The ongoing trade war between the United States and China has put many of America’s small business owners on edge.
While higher tariffs will affect businesses of all sizes, they are particularly onerous to small businesses, said David French, senior vice president for government relations with the National Retail Federation.
“Small businesses are more vulnerable to a lot of the risk and uncertainty created by trade wars than are larger enterprises,” said French. “They have much less leverage in shifting product sourcing to another country, for instance, or spacing out the timing of shipments in order to avoid when the tariffs hit.”
Ultimately, that means they will have to pass along the extra costs to customers, business owners warn.
Tiffany Williams owns The Luggage Shop in Lubbock, Texas. The store has been in her family since 1951, and she’s been running it since 2005.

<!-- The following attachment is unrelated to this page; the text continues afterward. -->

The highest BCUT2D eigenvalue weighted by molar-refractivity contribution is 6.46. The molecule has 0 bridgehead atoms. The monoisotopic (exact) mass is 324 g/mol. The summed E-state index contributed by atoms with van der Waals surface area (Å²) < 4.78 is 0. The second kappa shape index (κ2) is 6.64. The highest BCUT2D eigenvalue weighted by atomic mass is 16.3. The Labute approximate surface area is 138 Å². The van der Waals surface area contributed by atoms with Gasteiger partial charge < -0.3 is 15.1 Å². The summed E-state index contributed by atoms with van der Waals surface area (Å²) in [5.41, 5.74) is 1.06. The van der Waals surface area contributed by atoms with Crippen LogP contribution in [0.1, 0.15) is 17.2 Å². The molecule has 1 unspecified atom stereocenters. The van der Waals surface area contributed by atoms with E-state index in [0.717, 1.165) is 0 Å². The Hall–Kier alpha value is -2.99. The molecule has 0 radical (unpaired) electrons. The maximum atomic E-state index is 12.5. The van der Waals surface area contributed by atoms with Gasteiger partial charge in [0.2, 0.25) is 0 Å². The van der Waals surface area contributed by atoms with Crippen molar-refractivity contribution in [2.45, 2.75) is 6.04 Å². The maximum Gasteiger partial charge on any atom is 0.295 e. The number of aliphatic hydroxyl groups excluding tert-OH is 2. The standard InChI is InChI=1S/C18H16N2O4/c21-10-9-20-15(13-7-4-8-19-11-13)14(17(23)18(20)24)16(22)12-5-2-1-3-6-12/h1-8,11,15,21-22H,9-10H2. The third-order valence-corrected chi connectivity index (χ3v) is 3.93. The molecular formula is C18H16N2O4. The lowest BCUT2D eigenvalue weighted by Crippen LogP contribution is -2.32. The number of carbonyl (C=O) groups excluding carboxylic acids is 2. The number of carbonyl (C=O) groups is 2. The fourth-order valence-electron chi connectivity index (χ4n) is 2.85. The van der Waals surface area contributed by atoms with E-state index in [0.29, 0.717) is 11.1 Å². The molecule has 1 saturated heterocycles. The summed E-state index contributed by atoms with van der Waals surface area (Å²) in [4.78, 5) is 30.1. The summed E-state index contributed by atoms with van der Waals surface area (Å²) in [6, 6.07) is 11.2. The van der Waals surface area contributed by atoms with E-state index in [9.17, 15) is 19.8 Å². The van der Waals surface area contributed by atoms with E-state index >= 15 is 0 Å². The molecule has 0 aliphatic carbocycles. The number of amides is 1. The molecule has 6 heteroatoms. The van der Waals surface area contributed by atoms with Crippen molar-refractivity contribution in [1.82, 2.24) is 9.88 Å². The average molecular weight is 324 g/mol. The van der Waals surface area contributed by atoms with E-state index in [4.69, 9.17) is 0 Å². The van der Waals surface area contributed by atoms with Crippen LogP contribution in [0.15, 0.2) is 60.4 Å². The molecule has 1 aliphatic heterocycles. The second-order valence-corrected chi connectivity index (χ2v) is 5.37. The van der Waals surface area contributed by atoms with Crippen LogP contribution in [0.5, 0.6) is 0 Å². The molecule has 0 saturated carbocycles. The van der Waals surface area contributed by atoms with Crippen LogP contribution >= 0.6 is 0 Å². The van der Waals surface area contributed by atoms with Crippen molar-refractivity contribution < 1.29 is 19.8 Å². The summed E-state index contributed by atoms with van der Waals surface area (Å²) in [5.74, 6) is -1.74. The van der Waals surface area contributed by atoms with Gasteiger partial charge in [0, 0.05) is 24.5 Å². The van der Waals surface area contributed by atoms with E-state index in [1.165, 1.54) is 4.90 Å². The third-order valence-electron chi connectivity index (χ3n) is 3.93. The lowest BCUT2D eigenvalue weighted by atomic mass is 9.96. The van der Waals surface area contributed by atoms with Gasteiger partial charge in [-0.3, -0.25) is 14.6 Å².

“We are the only luggage shop in town,” she said.
Over 85% of the products stocked in her shop – Samsonite, Tumi, Briggs & Riley – and other luggage, briefcases, and travel accessories are imported from China.
“The reality of the travel goods industry is that it is highly dependent on China,” she said.
Last fall, the US imposed an additional 10% tariff on top of existing duties, on a slew of goods coming in from China, including luggage. Then, on May 10, the government imposed more tariffs on $200 billion worth of Chinese products, including travel goods, effectively escalating the import duty on luggage and other items from 10% to 25%.